The pyrethroid insecticides were developed in the 1960s by a team of scientists at Rothamsted Research, led by Michael Elliott. They identified the most active components of pyrethrum, a natural (though relatively weak) insecticide mixture extracted from the chrysanthemum flowers (a type of daisy), and modified the molecular structures to improve their activity against insects.
|17%||Pyrethroids account for nearly one fifth of global insecticide sales|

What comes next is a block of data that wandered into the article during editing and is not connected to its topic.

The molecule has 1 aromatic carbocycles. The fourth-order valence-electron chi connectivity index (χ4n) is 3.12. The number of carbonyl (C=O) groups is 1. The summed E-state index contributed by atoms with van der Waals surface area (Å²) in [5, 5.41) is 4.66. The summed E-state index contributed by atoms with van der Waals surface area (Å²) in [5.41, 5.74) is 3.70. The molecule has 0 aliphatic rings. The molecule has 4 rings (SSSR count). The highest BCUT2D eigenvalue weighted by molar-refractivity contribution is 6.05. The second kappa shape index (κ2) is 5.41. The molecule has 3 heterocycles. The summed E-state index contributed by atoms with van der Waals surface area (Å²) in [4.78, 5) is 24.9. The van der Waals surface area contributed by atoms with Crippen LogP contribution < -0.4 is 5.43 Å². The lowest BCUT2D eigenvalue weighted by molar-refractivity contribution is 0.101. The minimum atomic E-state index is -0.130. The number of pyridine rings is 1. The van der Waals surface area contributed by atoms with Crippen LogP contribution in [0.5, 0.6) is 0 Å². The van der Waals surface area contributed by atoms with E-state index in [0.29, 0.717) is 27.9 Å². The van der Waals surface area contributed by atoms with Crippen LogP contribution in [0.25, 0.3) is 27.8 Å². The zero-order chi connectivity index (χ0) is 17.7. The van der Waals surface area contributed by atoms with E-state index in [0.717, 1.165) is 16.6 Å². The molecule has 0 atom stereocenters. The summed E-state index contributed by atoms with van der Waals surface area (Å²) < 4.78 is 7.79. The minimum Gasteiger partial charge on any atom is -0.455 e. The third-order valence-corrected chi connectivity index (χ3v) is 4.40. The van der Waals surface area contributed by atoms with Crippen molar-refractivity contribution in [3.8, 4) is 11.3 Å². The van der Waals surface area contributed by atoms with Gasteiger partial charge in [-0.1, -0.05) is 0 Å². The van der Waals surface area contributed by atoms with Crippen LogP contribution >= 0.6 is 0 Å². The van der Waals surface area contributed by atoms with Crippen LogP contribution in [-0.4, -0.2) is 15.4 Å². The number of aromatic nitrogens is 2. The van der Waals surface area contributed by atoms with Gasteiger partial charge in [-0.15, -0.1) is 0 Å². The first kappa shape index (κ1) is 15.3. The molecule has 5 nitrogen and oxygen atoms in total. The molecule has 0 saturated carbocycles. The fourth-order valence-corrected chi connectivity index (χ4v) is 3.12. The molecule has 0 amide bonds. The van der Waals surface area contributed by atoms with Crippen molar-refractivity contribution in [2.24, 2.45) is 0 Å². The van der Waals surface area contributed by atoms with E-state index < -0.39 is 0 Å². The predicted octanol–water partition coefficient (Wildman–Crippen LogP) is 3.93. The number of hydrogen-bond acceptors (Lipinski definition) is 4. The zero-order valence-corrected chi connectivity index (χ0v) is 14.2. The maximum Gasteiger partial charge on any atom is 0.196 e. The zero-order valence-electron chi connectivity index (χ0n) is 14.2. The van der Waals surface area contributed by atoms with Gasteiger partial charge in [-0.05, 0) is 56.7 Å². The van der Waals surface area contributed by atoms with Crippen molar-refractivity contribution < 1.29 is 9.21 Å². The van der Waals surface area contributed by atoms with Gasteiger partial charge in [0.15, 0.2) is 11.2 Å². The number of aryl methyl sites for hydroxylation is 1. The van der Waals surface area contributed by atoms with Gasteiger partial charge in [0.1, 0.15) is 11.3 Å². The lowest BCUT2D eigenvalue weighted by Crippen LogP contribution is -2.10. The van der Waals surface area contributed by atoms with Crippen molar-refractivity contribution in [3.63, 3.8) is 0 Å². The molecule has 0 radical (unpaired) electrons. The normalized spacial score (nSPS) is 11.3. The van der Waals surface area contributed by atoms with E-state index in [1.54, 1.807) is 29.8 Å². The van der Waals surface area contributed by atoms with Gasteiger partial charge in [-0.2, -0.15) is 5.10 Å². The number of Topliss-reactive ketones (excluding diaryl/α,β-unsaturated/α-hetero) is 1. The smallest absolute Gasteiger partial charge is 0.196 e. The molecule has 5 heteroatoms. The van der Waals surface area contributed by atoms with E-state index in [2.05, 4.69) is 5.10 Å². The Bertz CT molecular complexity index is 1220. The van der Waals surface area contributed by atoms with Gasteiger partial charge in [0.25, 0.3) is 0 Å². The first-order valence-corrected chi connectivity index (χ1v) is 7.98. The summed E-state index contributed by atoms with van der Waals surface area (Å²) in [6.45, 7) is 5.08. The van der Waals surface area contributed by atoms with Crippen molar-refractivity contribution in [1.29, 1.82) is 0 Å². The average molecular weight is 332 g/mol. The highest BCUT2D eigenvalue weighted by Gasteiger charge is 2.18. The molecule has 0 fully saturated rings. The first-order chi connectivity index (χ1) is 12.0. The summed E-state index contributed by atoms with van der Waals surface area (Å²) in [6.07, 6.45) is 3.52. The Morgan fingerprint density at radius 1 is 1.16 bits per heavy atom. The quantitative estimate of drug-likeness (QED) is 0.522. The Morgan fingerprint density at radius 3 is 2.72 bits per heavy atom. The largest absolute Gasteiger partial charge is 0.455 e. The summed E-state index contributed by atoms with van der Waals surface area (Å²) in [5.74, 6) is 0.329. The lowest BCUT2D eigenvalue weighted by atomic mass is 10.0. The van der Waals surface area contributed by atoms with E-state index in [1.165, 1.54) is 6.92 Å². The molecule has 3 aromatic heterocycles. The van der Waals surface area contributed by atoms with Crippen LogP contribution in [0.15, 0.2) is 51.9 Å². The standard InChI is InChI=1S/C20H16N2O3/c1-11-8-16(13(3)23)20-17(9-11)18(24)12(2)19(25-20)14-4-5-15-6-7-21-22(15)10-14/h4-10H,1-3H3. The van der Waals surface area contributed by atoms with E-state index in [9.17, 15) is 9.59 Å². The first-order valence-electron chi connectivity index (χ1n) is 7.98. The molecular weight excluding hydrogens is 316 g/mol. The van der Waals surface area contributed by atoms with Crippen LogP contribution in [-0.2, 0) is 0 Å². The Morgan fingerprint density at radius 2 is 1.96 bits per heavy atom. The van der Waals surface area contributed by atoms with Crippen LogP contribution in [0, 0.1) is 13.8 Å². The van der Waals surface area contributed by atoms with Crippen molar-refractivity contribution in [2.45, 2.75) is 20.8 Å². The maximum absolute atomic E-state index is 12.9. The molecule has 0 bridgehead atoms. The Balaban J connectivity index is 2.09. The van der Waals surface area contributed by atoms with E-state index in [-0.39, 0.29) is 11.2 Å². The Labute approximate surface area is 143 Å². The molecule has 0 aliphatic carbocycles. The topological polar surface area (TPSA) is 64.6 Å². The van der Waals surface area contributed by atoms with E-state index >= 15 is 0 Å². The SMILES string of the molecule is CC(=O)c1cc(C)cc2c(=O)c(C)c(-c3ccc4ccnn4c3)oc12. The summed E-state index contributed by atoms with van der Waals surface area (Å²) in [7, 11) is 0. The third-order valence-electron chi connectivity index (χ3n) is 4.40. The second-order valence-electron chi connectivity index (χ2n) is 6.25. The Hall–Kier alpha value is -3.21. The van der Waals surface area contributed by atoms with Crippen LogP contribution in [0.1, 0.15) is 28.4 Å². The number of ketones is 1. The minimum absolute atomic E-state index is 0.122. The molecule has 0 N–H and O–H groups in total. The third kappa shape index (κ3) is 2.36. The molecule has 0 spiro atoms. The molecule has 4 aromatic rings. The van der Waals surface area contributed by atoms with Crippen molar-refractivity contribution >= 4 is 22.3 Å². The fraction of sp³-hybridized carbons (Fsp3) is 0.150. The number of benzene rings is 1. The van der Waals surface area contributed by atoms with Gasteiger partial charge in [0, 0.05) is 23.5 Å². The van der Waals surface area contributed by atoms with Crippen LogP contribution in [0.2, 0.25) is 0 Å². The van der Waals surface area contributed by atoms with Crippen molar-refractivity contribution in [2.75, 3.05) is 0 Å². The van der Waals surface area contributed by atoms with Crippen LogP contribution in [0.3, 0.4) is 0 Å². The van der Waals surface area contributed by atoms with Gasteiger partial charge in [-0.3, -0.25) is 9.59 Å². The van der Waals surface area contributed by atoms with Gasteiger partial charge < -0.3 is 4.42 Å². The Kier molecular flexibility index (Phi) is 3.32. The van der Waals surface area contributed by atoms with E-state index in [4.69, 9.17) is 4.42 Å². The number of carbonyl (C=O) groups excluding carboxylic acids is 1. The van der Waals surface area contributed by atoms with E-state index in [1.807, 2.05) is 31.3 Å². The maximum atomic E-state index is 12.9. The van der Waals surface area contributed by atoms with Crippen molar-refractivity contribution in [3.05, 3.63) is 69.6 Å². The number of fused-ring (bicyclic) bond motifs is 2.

|US $500 million||Value of current market for pyrethroids per year|
|CBE||And Queen’s Award for Technological Achievement received by Michael Elliott|
The new compounds were more effective at lower application rates than other classes of insecticides, less persistent in the environment, did not bioaccumulate in organisms, and are safer than their predecessors with very low mammalian toxicity. Bioallethrin and tetramethrin are two examples still used today.
In a market worth more than $7Bn each year, pyrethroids make a significant contribution to the UK economy. Furthermore, because of their natural origin some pyrethrum-based products can also be used for organic food manufacture.